Family tales: Goeldi’s monkeys
Goeldi’s monkeys live in family groups of six to eight in South American rainforests. The parents and siblings keep close, rarely moving more than 15m apart (45’).
They use a range of scents and almost 50 high-pitched calls to stay in touch and alert one another to food and predators. These loud calls may be heard during a visit to The Living Rainforest.
They can jump up to 4m (12’) with their powerful hind legs, impressive for one of the smallest primates.
They have long fur that protects them during jumping. The fur feels silky to touch, but will stand on end if the monkey is threatened. This makes the monkeys look bigger and more intimidating to an attacker.
Living at low heights
Goeldi’s monkey families live near ground level in dense undergrowth and bamboo forests eating a variety of fruits, fungi, and any insects and animals they can catch.
However, this preferred habitat occurs only in patches in rainforests. Groups of monkeys may be separated by many miles of unsuitable habitat, such as areas of primary rainforest. These are dominated by tall trees where the dense canopy prevents enough sunlight reaching the forest floor to support sufficient undergrowth.
Instead, Goeldi’s monkeys are found in secondary rainforest where there is dense jungle-like growth at lower levels. These occur when primary rainforests are ‘disturbed’ and re-grow after an event thins the dense canopy above, such as tree removal for timber extraction or an environmental cause.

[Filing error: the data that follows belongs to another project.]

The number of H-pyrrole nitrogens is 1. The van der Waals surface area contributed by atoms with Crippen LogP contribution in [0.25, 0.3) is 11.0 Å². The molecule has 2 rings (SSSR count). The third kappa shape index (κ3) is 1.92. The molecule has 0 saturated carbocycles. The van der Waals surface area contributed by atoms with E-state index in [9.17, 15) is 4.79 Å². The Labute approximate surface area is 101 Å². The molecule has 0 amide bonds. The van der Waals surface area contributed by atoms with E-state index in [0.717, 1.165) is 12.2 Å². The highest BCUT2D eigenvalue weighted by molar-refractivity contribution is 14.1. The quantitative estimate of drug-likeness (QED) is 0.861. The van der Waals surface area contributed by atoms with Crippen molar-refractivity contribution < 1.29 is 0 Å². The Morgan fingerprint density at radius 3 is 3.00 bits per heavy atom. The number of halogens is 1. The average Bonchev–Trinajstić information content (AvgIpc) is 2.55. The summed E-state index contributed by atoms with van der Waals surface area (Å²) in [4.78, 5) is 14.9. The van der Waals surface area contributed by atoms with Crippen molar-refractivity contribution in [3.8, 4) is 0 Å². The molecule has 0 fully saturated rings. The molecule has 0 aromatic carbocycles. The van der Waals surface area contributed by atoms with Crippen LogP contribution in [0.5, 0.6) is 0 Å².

The Living Rainforest most closely represents a secondary rainforest because there is a mass of foliage near ground level. If it was primary, you would see mostly tree trunks and layers of dense canopy forest 30-45m high (100-150ft).
A rare forager under threat
Goeldi’s monkeys are already rare in rainforests and, sadly, this makes them more desirable for the international trade in tropical pets – a major threat to rainforest diversity.
Fortunately, Goeldi’s monkeys have some legal protection through the Convention on International Trade in Endangered Species (CITES). This is an agreement between governments to ensure that the trade of wild animals and plants does not threaten their survival. Geoldi’s monkeys are an ‘Appendix I’ species where trade is only permitted in exceptional circumstances.
Goeldi’s monkeys are also vulnerable to habitat loss by deforestation and hunting by local people for food.
At a glance
Rainforests in Colombia, Ecuador, Peru, North Brazil, and Bolivia
Fruit, insects, fungi, and small reptiles. We also feed ours cooked pasta and yoghurt as tasty treats.
Head and body:25cm (10’’). Tail length: 30cm (12’’)
IUCN conservation status
Near threatened, but vulnerable in Columbia where only six populations are known.
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